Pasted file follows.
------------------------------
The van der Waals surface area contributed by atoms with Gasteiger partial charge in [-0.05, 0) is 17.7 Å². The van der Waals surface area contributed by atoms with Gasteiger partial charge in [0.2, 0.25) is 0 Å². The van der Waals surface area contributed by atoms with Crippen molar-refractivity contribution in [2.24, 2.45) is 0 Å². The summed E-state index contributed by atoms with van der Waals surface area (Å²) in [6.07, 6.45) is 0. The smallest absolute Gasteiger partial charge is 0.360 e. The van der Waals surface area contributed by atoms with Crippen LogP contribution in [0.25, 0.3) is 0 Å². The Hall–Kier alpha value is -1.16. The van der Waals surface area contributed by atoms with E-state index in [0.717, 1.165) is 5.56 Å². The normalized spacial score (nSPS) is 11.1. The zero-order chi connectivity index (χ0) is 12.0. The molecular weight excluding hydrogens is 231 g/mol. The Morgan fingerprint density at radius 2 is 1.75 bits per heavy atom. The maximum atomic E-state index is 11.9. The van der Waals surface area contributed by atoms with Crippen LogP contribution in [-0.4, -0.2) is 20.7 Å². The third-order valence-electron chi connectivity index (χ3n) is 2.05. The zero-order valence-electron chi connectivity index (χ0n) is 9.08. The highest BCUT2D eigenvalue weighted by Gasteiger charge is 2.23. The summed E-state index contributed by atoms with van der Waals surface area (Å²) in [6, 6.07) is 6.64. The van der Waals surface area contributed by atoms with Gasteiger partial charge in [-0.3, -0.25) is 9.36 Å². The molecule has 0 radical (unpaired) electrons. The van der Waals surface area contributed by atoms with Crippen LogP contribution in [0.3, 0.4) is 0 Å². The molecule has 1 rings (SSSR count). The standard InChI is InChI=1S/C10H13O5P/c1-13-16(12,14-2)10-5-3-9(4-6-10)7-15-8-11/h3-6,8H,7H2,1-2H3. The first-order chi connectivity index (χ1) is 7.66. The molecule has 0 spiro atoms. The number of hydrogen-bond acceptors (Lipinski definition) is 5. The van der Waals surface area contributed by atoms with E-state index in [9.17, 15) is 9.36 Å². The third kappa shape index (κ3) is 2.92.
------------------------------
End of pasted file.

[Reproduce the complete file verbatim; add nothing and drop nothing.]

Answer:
The van der Waals surface area contributed by atoms with Gasteiger partial charge in [-0.05, 0) is 17.7 Å². The van der Waals surface area contributed by atoms with Gasteiger partial charge in [0.2, 0.25) is 0 Å². The van der Waals surface area contributed by atoms with Crippen molar-refractivity contribution in [2.24, 2.45) is 0 Å². The summed E-state index contributed by atoms with van der Waals surface area (Å²) in [6.07, 6.45) is 0. The smallest absolute Gasteiger partial charge is 0.360 e. The van der Waals surface area contributed by atoms with Crippen LogP contribution in [0.25, 0.3) is 0 Å². The Hall–Kier alpha value is -1.16. The van der Waals surface area contributed by atoms with E-state index in [0.717, 1.165) is 5.56 Å². The normalized spacial score (nSPS) is 11.1. The zero-order chi connectivity index (χ0) is 12.0. The molecular weight excluding hydrogens is 231 g/mol. The Morgan fingerprint density at radius 2 is 1.75 bits per heavy atom. The maximum atomic E-state index is 11.9. The van der Waals surface area contributed by atoms with Crippen LogP contribution in [-0.4, -0.2) is 20.7 Å². The third-order valence-electron chi connectivity index (χ3n) is 2.05. The zero-order valence-electron chi connectivity index (χ0n) is 9.08. The highest BCUT2D eigenvalue weighted by Gasteiger charge is 2.23. The summed E-state index contributed by atoms with van der Waals surface area (Å²) in [6, 6.07) is 6.64. The van der Waals surface area contributed by atoms with Gasteiger partial charge in [-0.3, -0.25) is 9.36 Å². The molecule has 0 radical (unpaired) electrons. The van der Waals surface area contributed by atoms with Crippen LogP contribution in [0.3, 0.4) is 0 Å². The molecule has 1 rings (SSSR count). The standard InChI is InChI=1S/C10H13O5P/c1-13-16(12,14-2)10-5-3-9(4-6-10)7-15-8-11/h3-6,8H,7H2,1-2H3. The first-order chi connectivity index (χ1) is 7.66. The molecule has 0 spiro atoms. The number of hydrogen-bond acceptors (Lipinski definition) is 5. The van der Waals surface area contributed by atoms with E-state index in [9.17, 15) is 9.36 Å². The third kappa shape index (κ3) is 2.92.